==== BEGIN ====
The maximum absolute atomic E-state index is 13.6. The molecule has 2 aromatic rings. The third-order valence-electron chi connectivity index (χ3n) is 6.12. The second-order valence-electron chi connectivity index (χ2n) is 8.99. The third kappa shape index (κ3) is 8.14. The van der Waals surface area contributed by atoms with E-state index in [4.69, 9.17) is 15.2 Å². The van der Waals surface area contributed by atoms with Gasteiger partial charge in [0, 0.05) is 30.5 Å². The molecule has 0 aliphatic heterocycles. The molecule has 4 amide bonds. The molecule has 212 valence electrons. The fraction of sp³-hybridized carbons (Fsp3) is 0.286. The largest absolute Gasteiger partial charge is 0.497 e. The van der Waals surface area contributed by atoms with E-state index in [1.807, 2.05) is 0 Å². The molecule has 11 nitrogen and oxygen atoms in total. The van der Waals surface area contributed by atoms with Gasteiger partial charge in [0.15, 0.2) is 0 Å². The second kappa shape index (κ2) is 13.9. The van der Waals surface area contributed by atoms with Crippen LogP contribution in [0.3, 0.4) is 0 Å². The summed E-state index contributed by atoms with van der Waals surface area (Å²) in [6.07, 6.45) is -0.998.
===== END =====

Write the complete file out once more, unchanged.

The maximum absolute atomic E-state index is 13.6. The molecule has 2 aromatic rings. The third-order valence-electron chi connectivity index (χ3n) is 6.12. The second-order valence-electron chi connectivity index (χ2n) is 8.99. The third kappa shape index (κ3) is 8.14. The van der Waals surface area contributed by atoms with E-state index in [4.69, 9.17) is 15.2 Å². The van der Waals surface area contributed by atoms with Gasteiger partial charge in [0, 0.05) is 30.5 Å². The molecule has 0 aliphatic heterocycles. The molecule has 4 amide bonds. The molecule has 212 valence electrons. The fraction of sp³-hybridized carbons (Fsp3) is 0.286. The largest absolute Gasteiger partial charge is 0.497 e. The van der Waals surface area contributed by atoms with E-state index in [1.807, 2.05) is 0 Å². The molecule has 11 nitrogen and oxygen atoms in total. The van der Waals surface area contributed by atoms with Gasteiger partial charge in [0.15, 0.2) is 0 Å². The second kappa shape index (κ2) is 13.9. The van der Waals surface area contributed by atoms with Crippen LogP contribution in [0.3, 0.4) is 0 Å². The summed E-state index contributed by atoms with van der Waals surface area (Å²) in [6.07, 6.45) is -0.998.